I don’t face the challenges a lot of parents do because my children’s grandparents live far away, so we don’t have a lot of friction about breaking rules, etc.  We’re so thrilled when the grandparents come to visit, that we’re able to deal with some rule-bending.  Our kids are lucky enough to have great-grandmothers in addition to grandparents — something I treasure because I grew up knowing two great-grandmothers and a great-grandfather.

The utter delight my children derive from their relationships with their grandparents thrills me.  Even though my kids are still quite young (5 and 3), they really enjoy talking on the phone (using speaker phone) with them, using Skype, and receiving cards in the mail from them.  Sometimes they will even receive photos in email from them, and they enjoy that.  I’ll tell the kids we are taking pictures to put up on our family blog to show the grandparents, and then they will ham it up for them.  It’s amazing how much easier it is for kids and grandparents to maintain a relationship over a long distance via technology than when I was a kid.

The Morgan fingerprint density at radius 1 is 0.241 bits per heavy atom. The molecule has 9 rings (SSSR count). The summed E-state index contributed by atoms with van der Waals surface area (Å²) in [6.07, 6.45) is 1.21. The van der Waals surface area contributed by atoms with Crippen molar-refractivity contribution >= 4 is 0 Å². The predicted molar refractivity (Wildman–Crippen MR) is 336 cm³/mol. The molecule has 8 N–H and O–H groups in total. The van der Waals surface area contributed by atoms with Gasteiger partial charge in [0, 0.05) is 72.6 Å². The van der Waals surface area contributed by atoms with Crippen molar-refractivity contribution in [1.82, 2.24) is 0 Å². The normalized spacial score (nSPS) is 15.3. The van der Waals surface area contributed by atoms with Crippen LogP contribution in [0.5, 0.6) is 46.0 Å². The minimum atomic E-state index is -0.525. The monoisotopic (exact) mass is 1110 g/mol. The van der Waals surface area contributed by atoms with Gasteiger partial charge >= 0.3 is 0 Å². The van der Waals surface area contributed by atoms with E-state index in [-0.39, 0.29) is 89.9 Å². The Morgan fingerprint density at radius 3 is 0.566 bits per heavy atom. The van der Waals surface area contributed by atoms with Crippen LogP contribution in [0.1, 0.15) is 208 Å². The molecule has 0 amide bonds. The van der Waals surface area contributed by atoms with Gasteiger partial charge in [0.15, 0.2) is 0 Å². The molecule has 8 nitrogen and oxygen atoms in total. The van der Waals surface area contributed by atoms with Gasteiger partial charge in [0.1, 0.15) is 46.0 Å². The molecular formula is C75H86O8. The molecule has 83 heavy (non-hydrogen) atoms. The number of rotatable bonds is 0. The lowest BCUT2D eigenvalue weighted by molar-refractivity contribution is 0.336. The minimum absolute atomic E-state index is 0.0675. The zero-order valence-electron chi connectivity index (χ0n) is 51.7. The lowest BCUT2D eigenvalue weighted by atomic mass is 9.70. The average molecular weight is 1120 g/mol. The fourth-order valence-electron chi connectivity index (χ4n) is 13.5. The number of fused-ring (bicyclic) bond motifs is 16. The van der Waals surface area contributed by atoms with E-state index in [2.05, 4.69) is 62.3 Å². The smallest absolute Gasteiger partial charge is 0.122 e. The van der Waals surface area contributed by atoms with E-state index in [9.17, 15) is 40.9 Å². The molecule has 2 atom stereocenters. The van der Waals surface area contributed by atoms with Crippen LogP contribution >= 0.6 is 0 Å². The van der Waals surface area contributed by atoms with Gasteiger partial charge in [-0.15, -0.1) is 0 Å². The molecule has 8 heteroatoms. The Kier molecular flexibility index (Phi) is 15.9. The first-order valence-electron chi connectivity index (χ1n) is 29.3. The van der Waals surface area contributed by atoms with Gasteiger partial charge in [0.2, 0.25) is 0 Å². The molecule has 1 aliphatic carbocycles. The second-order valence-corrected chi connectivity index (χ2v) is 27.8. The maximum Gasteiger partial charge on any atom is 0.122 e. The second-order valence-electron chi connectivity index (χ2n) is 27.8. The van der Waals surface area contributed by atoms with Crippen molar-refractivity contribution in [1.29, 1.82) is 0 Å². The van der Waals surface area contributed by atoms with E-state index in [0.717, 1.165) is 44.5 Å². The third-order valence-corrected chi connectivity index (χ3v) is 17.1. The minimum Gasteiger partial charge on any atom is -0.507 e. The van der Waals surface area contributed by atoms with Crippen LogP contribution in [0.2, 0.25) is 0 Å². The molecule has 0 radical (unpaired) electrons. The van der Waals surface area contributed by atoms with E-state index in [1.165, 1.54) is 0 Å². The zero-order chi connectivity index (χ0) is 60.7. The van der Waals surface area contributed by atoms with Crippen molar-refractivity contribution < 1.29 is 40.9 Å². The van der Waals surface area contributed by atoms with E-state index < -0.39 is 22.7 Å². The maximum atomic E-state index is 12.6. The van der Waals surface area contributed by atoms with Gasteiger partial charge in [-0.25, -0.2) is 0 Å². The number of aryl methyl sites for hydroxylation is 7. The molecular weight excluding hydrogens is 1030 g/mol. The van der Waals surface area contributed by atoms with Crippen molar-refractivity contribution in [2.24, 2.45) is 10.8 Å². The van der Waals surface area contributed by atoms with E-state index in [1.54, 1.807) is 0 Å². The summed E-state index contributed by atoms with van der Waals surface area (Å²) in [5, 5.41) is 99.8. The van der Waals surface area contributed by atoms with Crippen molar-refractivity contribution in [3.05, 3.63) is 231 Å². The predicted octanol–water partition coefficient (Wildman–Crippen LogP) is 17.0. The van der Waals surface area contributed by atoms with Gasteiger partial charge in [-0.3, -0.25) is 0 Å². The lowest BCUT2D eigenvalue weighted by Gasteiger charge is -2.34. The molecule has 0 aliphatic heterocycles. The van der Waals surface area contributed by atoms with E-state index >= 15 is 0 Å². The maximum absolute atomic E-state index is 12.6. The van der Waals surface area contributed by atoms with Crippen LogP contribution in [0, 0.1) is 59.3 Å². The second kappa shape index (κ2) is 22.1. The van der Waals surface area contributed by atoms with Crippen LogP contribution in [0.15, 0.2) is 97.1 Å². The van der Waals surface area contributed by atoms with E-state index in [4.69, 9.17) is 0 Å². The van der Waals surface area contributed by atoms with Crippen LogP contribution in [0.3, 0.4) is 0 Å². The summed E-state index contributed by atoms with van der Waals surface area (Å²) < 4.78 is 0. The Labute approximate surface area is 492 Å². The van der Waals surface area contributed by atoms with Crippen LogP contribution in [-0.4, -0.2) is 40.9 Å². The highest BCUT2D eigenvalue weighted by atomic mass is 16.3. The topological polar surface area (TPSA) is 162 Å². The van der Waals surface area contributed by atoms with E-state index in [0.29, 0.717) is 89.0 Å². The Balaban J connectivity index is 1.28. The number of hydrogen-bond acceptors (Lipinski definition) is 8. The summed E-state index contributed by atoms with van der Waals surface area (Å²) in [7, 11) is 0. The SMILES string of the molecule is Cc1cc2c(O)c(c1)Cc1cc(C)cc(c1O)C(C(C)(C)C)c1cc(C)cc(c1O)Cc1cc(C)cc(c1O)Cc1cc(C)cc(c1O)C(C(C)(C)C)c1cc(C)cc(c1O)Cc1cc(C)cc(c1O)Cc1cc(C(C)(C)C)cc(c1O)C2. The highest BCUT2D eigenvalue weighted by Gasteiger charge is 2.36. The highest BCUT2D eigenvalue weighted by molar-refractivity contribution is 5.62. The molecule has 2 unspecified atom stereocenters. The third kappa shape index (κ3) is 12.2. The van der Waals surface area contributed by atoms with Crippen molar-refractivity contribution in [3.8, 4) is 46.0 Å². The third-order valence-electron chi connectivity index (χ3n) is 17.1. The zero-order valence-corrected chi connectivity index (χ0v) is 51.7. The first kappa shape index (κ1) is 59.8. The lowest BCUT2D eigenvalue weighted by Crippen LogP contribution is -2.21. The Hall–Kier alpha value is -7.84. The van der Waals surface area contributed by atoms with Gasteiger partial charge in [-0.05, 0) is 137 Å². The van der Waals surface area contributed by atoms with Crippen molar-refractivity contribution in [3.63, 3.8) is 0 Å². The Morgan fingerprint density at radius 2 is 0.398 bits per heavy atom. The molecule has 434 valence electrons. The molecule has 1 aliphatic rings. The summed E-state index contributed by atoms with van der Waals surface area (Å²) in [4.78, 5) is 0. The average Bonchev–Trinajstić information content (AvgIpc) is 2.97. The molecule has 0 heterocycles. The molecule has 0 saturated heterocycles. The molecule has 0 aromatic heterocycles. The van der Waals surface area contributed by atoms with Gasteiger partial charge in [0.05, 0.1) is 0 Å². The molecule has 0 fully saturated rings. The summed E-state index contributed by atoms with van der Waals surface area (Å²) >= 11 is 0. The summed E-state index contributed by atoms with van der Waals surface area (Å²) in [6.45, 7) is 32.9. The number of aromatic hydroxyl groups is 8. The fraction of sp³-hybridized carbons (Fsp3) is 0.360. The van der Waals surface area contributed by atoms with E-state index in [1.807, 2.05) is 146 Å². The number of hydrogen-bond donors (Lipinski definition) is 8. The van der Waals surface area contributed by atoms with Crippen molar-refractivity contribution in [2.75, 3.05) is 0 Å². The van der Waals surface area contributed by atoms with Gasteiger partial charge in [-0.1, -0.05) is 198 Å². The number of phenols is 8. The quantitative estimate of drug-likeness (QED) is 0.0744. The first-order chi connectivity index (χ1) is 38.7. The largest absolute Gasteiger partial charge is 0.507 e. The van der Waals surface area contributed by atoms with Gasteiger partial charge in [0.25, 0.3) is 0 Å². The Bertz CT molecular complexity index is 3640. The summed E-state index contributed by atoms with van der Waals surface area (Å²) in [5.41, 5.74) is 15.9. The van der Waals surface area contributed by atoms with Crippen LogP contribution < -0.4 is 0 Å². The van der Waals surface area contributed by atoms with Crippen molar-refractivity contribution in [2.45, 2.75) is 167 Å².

Growing up, my grandparents were another source of information, another viewpoint on the world.  They taught me all kinds of things — ranging from fishing and making stained glass to photography and crocheting to different perspectives on people and the world.  They also gave me a different prism through which to see my own parents — by telling me stories about them as small children and flipping through old photo albums.  It is my hope that my children’s grandparents will be able to be the same for them.   (Although there are some stories they could forget to mention…)